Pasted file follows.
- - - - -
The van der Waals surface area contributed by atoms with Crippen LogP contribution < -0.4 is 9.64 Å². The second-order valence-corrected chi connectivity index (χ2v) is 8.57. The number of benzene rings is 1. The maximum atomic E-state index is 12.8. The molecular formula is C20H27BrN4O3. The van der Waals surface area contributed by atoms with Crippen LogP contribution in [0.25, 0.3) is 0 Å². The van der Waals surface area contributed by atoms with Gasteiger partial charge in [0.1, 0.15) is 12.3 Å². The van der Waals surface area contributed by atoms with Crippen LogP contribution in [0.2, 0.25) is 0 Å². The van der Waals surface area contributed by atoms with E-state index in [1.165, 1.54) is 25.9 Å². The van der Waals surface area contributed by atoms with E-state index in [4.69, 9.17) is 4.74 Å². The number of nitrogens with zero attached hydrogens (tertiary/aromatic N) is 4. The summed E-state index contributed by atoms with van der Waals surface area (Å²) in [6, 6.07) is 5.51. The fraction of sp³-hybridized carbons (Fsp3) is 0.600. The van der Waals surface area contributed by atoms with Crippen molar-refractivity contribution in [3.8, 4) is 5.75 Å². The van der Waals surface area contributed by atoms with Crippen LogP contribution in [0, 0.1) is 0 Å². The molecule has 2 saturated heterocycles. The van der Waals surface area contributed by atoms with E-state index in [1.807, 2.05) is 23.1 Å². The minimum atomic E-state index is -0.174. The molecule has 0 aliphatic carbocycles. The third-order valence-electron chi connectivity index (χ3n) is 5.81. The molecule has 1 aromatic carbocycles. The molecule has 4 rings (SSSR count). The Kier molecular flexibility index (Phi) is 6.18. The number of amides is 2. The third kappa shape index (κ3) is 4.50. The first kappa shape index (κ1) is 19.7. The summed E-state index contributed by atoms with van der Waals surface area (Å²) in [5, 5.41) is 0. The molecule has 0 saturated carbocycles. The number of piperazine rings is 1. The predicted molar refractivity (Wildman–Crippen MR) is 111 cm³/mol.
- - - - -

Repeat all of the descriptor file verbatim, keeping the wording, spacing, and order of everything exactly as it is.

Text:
The van der Waals surface area contributed by atoms with Crippen LogP contribution < -0.4 is 9.64 Å². The second-order valence-corrected chi connectivity index (χ2v) is 8.57. The number of benzene rings is 1. The maximum atomic E-state index is 12.8. The molecular formula is C20H27BrN4O3. The van der Waals surface area contributed by atoms with Crippen LogP contribution in [0.25, 0.3) is 0 Å². The van der Waals surface area contributed by atoms with Gasteiger partial charge in [0.1, 0.15) is 12.3 Å². The van der Waals surface area contributed by atoms with Crippen LogP contribution in [0.2, 0.25) is 0 Å². The van der Waals surface area contributed by atoms with E-state index in [1.165, 1.54) is 25.9 Å². The van der Waals surface area contributed by atoms with E-state index in [4.69, 9.17) is 4.74 Å². The number of nitrogens with zero attached hydrogens (tertiary/aromatic N) is 4. The summed E-state index contributed by atoms with van der Waals surface area (Å²) in [6, 6.07) is 5.51. The fraction of sp³-hybridized carbons (Fsp3) is 0.600. The van der Waals surface area contributed by atoms with Crippen molar-refractivity contribution in [3.8, 4) is 5.75 Å². The van der Waals surface area contributed by atoms with Crippen LogP contribution in [0, 0.1) is 0 Å². The molecule has 2 saturated heterocycles. The van der Waals surface area contributed by atoms with E-state index in [1.807, 2.05) is 23.1 Å². The minimum atomic E-state index is -0.174. The molecule has 0 aliphatic carbocycles. The third-order valence-electron chi connectivity index (χ3n) is 5.81. The molecule has 1 aromatic carbocycles. The molecule has 4 rings (SSSR count). The Kier molecular flexibility index (Phi) is 6.18. The number of amides is 2. The third kappa shape index (κ3) is 4.50. The first kappa shape index (κ1) is 19.7. The summed E-state index contributed by atoms with van der Waals surface area (Å²) in [5, 5.41) is 0. The molecule has 0 saturated carbocycles. The number of piperazine rings is 1. The predicted molar refractivity (Wildman–Crippen MR) is 111 cm³/mol.